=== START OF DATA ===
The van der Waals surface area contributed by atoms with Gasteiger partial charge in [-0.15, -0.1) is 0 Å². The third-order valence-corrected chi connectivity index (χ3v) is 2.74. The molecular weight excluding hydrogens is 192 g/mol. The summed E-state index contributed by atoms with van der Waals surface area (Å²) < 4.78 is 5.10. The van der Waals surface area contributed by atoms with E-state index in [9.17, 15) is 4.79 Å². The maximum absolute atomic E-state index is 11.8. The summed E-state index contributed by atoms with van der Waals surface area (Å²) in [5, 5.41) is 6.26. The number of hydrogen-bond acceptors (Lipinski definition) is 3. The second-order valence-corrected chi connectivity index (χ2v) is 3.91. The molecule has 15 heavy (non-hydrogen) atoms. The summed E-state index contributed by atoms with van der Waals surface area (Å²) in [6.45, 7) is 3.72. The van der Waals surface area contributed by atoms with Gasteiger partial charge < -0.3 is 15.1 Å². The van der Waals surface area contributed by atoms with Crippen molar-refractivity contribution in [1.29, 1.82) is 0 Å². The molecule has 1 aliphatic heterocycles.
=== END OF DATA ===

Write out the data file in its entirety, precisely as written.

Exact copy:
The van der Waals surface area contributed by atoms with Gasteiger partial charge in [-0.15, -0.1) is 0 Å². The third-order valence-corrected chi connectivity index (χ3v) is 2.74. The molecular weight excluding hydrogens is 192 g/mol. The summed E-state index contributed by atoms with van der Waals surface area (Å²) < 4.78 is 5.10. The van der Waals surface area contributed by atoms with E-state index in [9.17, 15) is 4.79 Å². The maximum absolute atomic E-state index is 11.8. The summed E-state index contributed by atoms with van der Waals surface area (Å²) in [5, 5.41) is 6.26. The number of hydrogen-bond acceptors (Lipinski definition) is 3. The second-order valence-corrected chi connectivity index (χ2v) is 3.91. The molecule has 15 heavy (non-hydrogen) atoms. The summed E-state index contributed by atoms with van der Waals surface area (Å²) in [6.45, 7) is 3.72. The van der Waals surface area contributed by atoms with Gasteiger partial charge < -0.3 is 15.1 Å². The van der Waals surface area contributed by atoms with Crippen molar-refractivity contribution in [1.29, 1.82) is 0 Å². The molecule has 1 aliphatic heterocycles.